by Jon Bartlett and Rika Ruebsaat

Published in BC Music Educator Vol. 24 #1 Spring 1981;
repr. Canadian Folk Music Society Bulletin XV-4 1982
Songs and
a Sense of Place


When I was a child in the BC Interior, we sang songs at home, at summer camp, and at school. At home, we sang the songs my parents had brought with them from Germany as well as American songs from Burl Ives records. At summer camp we sang the usual repertoire of rounds, tongue twisters and nonsense songs, and at school we learned primarily British and American songs with occasional forays into Canadian nationalism with such songs as “My Country, ’Tis My Cathedral”. I enjoyed singing very much and never thought to examine the kinds of songs we sang, where they came from or what they were about. But one experience sticks in my mind.
My father was a Scoutmaster in Castlegar and every summer the scouts camped on the shores of the Arrow Lakes. My father was one of the prime song-leaders at Scout camp. One summer he and my brother came back from camp with a new song. It was based on the American folk song “The Erie Canal”, the chorus of which is:
  • The Er-i-ee was a risin’
  • And the gin was a-getting’ low,
  • And I scarcely think we’ll get a drink
  • Till we get to Buffalo
My father and the Scouts had changed the chorus to:
  • The Arrow Lakes was a-risin’
  • And the cocoa won’t go far,
  • And I scarcely think we’ll get a drink
  • Till we get to Castlegar
I remember distinctly the picture this song evoked in my mind. It was of the Arrow Lakes on a stormy day. The clouds hung low on the mountains and the rain poured down. The lake was covered with whitecaps and a small motorboat full of bedraggled Scouts struggled southward through the storm toward Castlegar.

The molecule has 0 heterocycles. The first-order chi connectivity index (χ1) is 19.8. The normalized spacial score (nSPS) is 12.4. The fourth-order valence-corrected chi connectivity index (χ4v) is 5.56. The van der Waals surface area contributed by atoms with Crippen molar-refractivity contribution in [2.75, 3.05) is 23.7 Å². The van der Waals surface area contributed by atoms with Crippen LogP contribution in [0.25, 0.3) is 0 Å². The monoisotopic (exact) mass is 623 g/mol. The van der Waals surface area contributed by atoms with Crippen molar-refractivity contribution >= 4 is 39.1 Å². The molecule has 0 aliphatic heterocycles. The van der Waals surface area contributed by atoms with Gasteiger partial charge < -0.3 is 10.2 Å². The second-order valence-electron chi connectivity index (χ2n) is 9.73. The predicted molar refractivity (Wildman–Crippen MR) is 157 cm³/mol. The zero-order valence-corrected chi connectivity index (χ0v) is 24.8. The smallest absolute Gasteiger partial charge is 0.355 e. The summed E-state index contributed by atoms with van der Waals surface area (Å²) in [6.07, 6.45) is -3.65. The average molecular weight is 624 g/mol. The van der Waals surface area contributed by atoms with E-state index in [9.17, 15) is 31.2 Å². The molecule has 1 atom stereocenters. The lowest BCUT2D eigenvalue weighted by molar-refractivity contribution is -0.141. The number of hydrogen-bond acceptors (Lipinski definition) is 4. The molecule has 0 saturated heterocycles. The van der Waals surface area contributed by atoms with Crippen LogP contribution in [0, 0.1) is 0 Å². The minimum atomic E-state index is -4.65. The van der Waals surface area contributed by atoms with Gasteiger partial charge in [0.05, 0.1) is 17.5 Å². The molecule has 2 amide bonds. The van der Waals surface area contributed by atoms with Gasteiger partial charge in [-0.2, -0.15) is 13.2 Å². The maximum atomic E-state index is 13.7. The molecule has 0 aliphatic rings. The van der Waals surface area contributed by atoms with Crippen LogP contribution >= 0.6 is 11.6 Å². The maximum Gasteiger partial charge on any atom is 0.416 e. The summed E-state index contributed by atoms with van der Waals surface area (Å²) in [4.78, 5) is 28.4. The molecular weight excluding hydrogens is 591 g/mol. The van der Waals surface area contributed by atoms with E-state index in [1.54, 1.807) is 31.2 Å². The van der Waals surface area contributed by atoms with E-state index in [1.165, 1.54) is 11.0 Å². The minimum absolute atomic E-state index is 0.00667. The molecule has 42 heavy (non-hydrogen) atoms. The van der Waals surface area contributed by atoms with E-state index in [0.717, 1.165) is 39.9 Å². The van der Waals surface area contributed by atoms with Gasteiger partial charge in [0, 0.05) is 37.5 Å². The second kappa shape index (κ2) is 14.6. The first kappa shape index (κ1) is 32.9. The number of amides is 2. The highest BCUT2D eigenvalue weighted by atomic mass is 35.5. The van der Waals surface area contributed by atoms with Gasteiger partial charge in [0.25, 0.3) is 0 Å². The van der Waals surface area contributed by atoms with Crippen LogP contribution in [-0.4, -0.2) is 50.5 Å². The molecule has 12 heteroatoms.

The song sticks in my mind because it was about where I lived. We swam in the Arrow Lakes all summer, built hideouts among the piles of driftwood on the beaches and hiked on the surrounding mountains. Suddenly these Arrow Lakes had become just as important as the Erie Canal (wherever that was) because here was a song about them. Not only did this song impress me because it was about where I lived, but it also gave me a different perspective on other places. If the Arrow Lakes is just an ordinary place where people live and work, then all those other places mentioned in all the other songs I knew must also be just ordinary places rather than the never-never lands I imagined them to be. Suddenly the world seemed a little less mysterious than it had before. the Arrow Lakes
Rika Ruebsaat

The experience described above is very simple and at first glance to be a slender hook on which to hang observations about children and their relationship to music. Yet sometimes the simple things are the hardest to do. As Pete Seeger once said, “When people hear one of Woody Guthrie’s songs for children they say, ‘That song is so simple any fool could have made it up.’ But any fool didn’t — Woody did.”
The Arrow Lakes song relates the known visible landscape to the child’s (in this case, Rika’s) experience. Though it is simple, many children have never had this experience, have never had their landscape validated in this fashion. This is especially true in Canada, with so many songs coming from “somewhere else”.
Children are surrounded and bedazzled through their waking lives by millions of images. So much of what they see and hear is mysterious. Through such questions as “Where did it come from? Why is it here? How does it work?” they try to come to terms with this constant input. A healthy growing awareness of the world and their part in it validates their experience and allows them to move forward. Unfortunately, much of what they see and hear has no connection to them — instead of validating them, it devalues and disorients them.
Many of the most disorienting images come from TV. Children will strive to make meaning out of them, but only in the advertisements do they see something familiar. The product shown in the advertisement is exactly the same in appearance as the product they see in the store. This is precisely the meaning of “as seen on TV”. It will come as no surprise, then, when we find that TV advertisements and their jingles are the most popular bases for children’s parodies.
Forty years ago, Squirrel peanut butter ran an advertisement on TV. It was immediately parodied and, in the schoolyards on the BC interior, children were singing:
  • Squirrel peanut butter is worst by far